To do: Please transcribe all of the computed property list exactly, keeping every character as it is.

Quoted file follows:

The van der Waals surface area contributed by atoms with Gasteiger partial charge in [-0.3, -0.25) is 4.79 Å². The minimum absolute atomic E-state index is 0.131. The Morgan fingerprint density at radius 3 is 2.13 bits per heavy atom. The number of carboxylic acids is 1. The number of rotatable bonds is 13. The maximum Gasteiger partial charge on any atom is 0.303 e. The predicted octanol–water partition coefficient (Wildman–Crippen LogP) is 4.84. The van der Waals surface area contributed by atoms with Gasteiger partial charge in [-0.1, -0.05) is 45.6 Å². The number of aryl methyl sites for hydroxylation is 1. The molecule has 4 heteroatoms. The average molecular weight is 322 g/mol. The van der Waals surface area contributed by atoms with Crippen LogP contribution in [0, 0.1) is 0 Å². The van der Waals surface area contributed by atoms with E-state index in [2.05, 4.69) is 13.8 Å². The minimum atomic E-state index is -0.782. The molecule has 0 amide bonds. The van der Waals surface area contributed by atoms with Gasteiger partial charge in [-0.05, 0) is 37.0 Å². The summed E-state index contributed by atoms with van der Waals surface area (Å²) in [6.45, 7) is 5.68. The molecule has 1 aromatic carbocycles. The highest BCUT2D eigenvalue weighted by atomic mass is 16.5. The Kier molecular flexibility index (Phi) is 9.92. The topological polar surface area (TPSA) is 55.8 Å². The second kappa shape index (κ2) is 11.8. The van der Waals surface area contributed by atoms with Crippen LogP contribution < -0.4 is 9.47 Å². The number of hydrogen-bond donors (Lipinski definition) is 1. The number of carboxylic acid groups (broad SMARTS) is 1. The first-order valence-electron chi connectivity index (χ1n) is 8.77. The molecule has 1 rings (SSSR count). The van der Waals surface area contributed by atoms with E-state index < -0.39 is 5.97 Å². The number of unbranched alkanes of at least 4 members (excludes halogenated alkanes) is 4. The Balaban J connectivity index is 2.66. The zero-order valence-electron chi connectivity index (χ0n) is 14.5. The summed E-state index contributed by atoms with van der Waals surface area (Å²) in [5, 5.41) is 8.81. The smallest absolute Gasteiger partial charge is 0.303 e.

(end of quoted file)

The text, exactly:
The van der Waals surface area contributed by atoms with Gasteiger partial charge in [-0.3, -0.25) is 4.79 Å². The minimum absolute atomic E-state index is 0.131. The Morgan fingerprint density at radius 3 is 2.13 bits per heavy atom. The number of carboxylic acids is 1. The number of rotatable bonds is 13. The maximum Gasteiger partial charge on any atom is 0.303 e. The predicted octanol–water partition coefficient (Wildman–Crippen LogP) is 4.84. The van der Waals surface area contributed by atoms with Gasteiger partial charge in [-0.1, -0.05) is 45.6 Å². The number of aryl methyl sites for hydroxylation is 1. The molecule has 4 heteroatoms. The average molecular weight is 322 g/mol. The van der Waals surface area contributed by atoms with Crippen LogP contribution in [0, 0.1) is 0 Å². The van der Waals surface area contributed by atoms with E-state index in [2.05, 4.69) is 13.8 Å². The minimum atomic E-state index is -0.782. The molecule has 0 amide bonds. The van der Waals surface area contributed by atoms with Gasteiger partial charge in [-0.05, 0) is 37.0 Å². The summed E-state index contributed by atoms with van der Waals surface area (Å²) in [6.45, 7) is 5.68. The molecule has 1 aromatic carbocycles. The highest BCUT2D eigenvalue weighted by atomic mass is 16.5. The Kier molecular flexibility index (Phi) is 9.92. The topological polar surface area (TPSA) is 55.8 Å². The second kappa shape index (κ2) is 11.8. The van der Waals surface area contributed by atoms with Crippen LogP contribution < -0.4 is 9.47 Å². The number of hydrogen-bond donors (Lipinski definition) is 1. The number of carboxylic acid groups (broad SMARTS) is 1. The first-order valence-electron chi connectivity index (χ1n) is 8.77. The molecule has 1 rings (SSSR count). The van der Waals surface area contributed by atoms with E-state index < -0.39 is 5.97 Å². The number of unbranched alkanes of at least 4 members (excludes halogenated alkanes) is 4. The Balaban J connectivity index is 2.66. The zero-order valence-electron chi connectivity index (χ0n) is 14.5. The summed E-state index contributed by atoms with van der Waals surface area (Å²) in [5, 5.41) is 8.81. The smallest absolute Gasteiger partial charge is 0.303 e.